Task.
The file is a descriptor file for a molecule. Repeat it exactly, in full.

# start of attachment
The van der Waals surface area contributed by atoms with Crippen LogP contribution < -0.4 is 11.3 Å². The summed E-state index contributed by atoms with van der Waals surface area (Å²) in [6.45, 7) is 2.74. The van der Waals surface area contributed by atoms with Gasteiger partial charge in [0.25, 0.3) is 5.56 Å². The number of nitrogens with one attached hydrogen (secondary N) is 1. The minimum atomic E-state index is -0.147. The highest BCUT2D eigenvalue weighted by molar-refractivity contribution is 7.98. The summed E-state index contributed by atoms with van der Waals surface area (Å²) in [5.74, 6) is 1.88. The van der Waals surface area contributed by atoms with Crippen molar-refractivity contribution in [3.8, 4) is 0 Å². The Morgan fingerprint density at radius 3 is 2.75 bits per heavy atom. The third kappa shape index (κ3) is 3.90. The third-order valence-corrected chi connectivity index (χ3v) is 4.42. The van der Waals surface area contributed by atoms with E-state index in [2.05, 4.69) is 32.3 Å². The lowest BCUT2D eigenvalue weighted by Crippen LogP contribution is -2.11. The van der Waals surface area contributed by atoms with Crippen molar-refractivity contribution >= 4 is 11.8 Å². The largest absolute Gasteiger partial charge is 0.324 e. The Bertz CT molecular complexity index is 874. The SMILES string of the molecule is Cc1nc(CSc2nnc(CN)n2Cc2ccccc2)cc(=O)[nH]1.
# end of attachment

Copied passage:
The van der Waals surface area contributed by atoms with Crippen LogP contribution < -0.4 is 11.3 Å². The summed E-state index contributed by atoms with van der Waals surface area (Å²) in [6.45, 7) is 2.74. The van der Waals surface area contributed by atoms with Gasteiger partial charge in [0.25, 0.3) is 5.56 Å². The number of nitrogens with one attached hydrogen (secondary N) is 1. The minimum atomic E-state index is -0.147. The highest BCUT2D eigenvalue weighted by molar-refractivity contribution is 7.98. The summed E-state index contributed by atoms with van der Waals surface area (Å²) in [5.74, 6) is 1.88. The van der Waals surface area contributed by atoms with Crippen molar-refractivity contribution in [3.8, 4) is 0 Å². The Morgan fingerprint density at radius 3 is 2.75 bits per heavy atom. The third kappa shape index (κ3) is 3.90. The third-order valence-corrected chi connectivity index (χ3v) is 4.42. The van der Waals surface area contributed by atoms with E-state index in [2.05, 4.69) is 32.3 Å². The lowest BCUT2D eigenvalue weighted by Crippen LogP contribution is -2.11. The van der Waals surface area contributed by atoms with Crippen molar-refractivity contribution >= 4 is 11.8 Å². The largest absolute Gasteiger partial charge is 0.324 e. The Bertz CT molecular complexity index is 874. The SMILES string of the molecule is Cc1nc(CSc2nnc(CN)n2Cc2ccccc2)cc(=O)[nH]1.